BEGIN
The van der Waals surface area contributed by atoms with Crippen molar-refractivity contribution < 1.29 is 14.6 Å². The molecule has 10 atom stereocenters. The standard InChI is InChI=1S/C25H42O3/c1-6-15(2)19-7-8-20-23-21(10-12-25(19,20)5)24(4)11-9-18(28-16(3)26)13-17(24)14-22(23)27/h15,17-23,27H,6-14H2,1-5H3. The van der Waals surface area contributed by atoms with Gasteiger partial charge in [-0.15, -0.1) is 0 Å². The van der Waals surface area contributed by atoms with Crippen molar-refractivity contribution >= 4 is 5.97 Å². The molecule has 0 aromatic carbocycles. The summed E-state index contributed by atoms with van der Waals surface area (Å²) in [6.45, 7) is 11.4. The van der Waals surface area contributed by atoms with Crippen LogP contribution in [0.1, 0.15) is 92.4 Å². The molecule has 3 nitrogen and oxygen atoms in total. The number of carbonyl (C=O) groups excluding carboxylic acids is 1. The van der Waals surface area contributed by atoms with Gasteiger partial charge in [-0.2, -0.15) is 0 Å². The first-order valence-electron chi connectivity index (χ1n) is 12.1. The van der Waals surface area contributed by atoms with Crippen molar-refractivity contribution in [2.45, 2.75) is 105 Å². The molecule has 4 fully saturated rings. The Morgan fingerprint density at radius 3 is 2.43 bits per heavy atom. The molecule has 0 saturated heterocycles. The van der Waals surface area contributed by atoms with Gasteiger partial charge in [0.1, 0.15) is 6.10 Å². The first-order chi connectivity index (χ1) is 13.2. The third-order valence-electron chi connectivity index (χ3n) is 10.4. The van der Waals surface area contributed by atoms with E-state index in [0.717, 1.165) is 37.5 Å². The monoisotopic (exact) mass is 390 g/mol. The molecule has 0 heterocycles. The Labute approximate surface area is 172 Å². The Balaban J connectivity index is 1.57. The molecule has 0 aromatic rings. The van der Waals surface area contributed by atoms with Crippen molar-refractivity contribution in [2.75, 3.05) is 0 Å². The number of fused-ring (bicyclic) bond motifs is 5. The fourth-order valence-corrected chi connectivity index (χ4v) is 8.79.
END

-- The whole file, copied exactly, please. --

The van der Waals surface area contributed by atoms with Crippen molar-refractivity contribution < 1.29 is 14.6 Å². The molecule has 10 atom stereocenters. The standard InChI is InChI=1S/C25H42O3/c1-6-15(2)19-7-8-20-23-21(10-12-25(19,20)5)24(4)11-9-18(28-16(3)26)13-17(24)14-22(23)27/h15,17-23,27H,6-14H2,1-5H3. The van der Waals surface area contributed by atoms with Gasteiger partial charge in [-0.15, -0.1) is 0 Å². The van der Waals surface area contributed by atoms with Crippen molar-refractivity contribution >= 4 is 5.97 Å². The molecule has 0 aromatic carbocycles. The summed E-state index contributed by atoms with van der Waals surface area (Å²) in [6.45, 7) is 11.4. The van der Waals surface area contributed by atoms with Crippen LogP contribution in [0.1, 0.15) is 92.4 Å². The molecule has 3 nitrogen and oxygen atoms in total. The number of carbonyl (C=O) groups excluding carboxylic acids is 1. The van der Waals surface area contributed by atoms with Gasteiger partial charge in [-0.2, -0.15) is 0 Å². The first-order valence-electron chi connectivity index (χ1n) is 12.1. The van der Waals surface area contributed by atoms with Crippen molar-refractivity contribution in [2.45, 2.75) is 105 Å². The molecule has 4 fully saturated rings. The Morgan fingerprint density at radius 3 is 2.43 bits per heavy atom. The molecule has 0 saturated heterocycles. The van der Waals surface area contributed by atoms with Gasteiger partial charge in [0.1, 0.15) is 6.10 Å². The first-order chi connectivity index (χ1) is 13.2. The third-order valence-electron chi connectivity index (χ3n) is 10.4. The van der Waals surface area contributed by atoms with E-state index in [0.717, 1.165) is 37.5 Å². The monoisotopic (exact) mass is 390 g/mol. The molecule has 0 heterocycles. The Labute approximate surface area is 172 Å². The Balaban J connectivity index is 1.57. The molecule has 0 aromatic rings. The van der Waals surface area contributed by atoms with Crippen molar-refractivity contribution in [2.75, 3.05) is 0 Å². The number of fused-ring (bicyclic) bond motifs is 5. The fourth-order valence-corrected chi connectivity index (χ4v) is 8.79.